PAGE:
A Cautionary Tale About the Brutality of the War on
Terror and the Futility of Using Violence to Stop Violence
A playwright is taught a lesson in this one-act when he writes a particularly violent and brutal play about torture and his characters, sick of being subjected to such treatment, kidnap and torture him into changing the ending.
Tell Me You Love Me
This full-length play tells the story of four friends living in New York City in the months following the September 11th attacks and the effects the fear of that period has on their marriages and relationships. This quickly paced whirlwind of a play echoes the relentless cycle of government warnings and breaking news that was the norm after the attacks. From the stripping of our civil rights to the rounding up of Middle Eastern immigrants to the invasions of Afghanistan and Iraq and the prison abuse scandals that followed, the play, much like the morning paper and the nightly news, is about the mean, stupid things people do to each other when they're scared.
Sex and Money and Money and Sex
This one-act play is a comically and darkly absurd take on the way couples have the same arguments and play out the same patterns over and over as relationships progress from the first blush of love through frustration and anger to violence.
What if we could only communicate with each other through prewritten multiple-choice questions with a very limited number of acceptable answers? The characters in Multiple Choice do exactly that. In this comic send-up of modern Internet dating, Tom and Sarah meet for the first time on a very awkward blind date, prewritten questions for each other in hand. But frustrated by their inability to find a real connection, the two decide to veer from their date’s scripted format and turn instead to an uncomfortable and very humorous honesty that reveals just how much of what we show the world is false and how hard it really is to get to know another person.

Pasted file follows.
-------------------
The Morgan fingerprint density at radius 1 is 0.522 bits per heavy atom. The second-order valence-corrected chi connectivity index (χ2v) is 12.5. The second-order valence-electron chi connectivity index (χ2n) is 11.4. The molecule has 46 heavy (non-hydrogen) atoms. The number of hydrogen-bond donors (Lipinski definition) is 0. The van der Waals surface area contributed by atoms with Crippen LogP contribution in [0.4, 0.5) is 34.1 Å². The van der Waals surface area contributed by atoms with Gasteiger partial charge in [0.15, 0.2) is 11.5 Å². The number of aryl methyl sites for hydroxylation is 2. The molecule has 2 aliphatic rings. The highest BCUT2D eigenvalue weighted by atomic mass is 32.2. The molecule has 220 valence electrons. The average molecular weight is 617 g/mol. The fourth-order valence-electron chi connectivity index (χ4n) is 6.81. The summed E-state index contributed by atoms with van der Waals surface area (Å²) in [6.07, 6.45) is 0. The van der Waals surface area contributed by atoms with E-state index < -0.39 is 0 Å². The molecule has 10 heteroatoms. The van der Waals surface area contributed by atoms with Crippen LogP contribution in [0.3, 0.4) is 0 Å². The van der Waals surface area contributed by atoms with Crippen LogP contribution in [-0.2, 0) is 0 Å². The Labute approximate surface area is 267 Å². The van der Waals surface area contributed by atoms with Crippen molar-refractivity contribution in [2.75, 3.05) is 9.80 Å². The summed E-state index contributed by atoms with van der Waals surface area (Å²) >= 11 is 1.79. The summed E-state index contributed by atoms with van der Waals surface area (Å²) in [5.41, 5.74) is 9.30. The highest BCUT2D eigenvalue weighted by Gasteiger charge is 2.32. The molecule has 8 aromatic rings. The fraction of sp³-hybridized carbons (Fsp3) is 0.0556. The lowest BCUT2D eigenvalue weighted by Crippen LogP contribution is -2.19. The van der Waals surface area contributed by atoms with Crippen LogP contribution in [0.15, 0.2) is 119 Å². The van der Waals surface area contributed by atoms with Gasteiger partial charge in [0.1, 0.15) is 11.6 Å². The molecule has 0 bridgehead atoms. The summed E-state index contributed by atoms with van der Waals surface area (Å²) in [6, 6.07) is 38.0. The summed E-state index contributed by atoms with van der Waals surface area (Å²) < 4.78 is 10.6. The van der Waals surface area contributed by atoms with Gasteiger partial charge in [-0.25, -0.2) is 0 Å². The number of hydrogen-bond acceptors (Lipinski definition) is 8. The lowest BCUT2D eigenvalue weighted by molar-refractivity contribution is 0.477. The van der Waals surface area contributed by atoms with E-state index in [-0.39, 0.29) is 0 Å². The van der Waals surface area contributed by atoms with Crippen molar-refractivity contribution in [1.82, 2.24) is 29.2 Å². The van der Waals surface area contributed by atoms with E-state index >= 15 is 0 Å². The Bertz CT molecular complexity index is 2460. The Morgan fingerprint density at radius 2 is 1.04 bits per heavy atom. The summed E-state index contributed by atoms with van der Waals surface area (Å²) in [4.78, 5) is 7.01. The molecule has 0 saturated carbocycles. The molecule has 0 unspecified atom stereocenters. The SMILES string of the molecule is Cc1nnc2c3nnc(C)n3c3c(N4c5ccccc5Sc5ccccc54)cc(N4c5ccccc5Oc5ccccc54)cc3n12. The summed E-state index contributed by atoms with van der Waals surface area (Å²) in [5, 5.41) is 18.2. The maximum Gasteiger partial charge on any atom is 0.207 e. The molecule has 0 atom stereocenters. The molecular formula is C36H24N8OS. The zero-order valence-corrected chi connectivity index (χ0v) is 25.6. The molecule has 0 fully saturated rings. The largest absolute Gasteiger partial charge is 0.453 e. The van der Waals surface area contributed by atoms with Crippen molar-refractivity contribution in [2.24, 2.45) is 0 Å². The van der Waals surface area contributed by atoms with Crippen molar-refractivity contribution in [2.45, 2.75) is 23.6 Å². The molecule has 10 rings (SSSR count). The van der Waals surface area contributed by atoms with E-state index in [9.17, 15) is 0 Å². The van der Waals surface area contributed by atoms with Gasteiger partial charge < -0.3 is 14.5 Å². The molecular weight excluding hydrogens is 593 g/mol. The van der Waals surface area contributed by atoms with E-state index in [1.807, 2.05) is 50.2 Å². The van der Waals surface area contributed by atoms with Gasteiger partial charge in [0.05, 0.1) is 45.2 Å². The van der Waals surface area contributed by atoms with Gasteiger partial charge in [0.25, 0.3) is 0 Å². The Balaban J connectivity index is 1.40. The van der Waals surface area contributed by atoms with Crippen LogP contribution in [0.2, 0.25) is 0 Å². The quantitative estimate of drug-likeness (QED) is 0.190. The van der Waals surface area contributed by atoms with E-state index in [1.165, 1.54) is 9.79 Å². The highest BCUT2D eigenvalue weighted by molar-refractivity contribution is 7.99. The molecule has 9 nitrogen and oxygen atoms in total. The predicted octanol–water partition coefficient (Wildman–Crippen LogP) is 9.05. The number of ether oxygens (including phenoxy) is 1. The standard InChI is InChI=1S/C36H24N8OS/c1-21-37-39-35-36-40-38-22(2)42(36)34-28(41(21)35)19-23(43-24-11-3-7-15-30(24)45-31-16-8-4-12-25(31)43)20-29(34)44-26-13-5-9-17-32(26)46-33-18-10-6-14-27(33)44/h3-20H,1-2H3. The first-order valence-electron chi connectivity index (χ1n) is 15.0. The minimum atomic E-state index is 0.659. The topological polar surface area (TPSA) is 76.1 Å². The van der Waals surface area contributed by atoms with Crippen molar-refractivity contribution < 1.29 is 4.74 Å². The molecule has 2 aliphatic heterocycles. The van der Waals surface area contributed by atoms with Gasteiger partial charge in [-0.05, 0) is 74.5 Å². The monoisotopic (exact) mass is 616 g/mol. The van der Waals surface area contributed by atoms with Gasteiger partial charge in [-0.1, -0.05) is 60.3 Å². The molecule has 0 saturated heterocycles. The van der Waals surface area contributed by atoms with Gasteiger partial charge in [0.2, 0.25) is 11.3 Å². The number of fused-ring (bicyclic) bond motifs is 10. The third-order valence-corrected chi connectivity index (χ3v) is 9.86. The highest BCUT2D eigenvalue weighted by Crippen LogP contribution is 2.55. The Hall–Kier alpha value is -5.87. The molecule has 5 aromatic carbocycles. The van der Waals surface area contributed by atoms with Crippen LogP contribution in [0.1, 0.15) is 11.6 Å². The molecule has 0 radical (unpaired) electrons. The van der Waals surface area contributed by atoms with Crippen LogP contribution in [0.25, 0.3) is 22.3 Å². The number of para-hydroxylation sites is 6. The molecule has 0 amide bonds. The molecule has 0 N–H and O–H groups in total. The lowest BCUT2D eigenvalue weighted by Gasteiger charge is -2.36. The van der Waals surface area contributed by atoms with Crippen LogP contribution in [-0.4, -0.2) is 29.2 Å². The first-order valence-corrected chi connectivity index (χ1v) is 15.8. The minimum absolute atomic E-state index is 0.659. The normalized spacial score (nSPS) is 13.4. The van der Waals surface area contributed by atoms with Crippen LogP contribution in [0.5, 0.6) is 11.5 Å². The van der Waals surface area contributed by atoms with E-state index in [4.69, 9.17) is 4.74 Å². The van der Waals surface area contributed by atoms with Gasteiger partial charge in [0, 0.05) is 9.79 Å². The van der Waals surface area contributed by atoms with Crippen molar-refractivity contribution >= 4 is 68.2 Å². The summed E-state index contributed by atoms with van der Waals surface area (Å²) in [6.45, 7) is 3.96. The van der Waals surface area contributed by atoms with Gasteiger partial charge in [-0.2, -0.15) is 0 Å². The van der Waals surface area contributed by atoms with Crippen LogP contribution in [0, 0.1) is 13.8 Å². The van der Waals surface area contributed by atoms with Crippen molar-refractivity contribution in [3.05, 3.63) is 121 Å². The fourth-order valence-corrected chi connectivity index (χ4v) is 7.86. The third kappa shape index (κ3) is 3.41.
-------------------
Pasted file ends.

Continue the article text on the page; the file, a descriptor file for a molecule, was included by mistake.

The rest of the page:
One Night Stand
This one-act comedy, set completely in a darkened apartment where none of the actors are ever visible to us or to each other, takes a humorous look at the lengths to which two strangers will go to find some kind, any kind, of connection, and drunkenly and hysterically fail.
The Famous Elephant Play
The Famous Elephant Play is the first ever play written by an elephant. It is about what you would expect a play written by an elephant to be about – basically, lions and peanuts. Part of the very hip, avant-garde animal art movement, thousands of people have lined up and paid a fortune to see it, and it is sold out for months. But when a new actor arrives to take over the lead role, he is forced to face the comic absurdity that is our attempts to make art and just what we will put up with to make it.
This full-length comedy is set around the production of a hackneyed, cliché-ridden murder mystery that begins to spin out of control when the star’s jilted fiancée shows up and takes over the lead role. Characters are added, scenes are rewritten, and even the play’s title gets changed by a group of actors unhappy with the script they have been given to play. Eventually even the audience gets pulled into the action as the characters begin to confuse drama and reality, character and actor, audience and witness.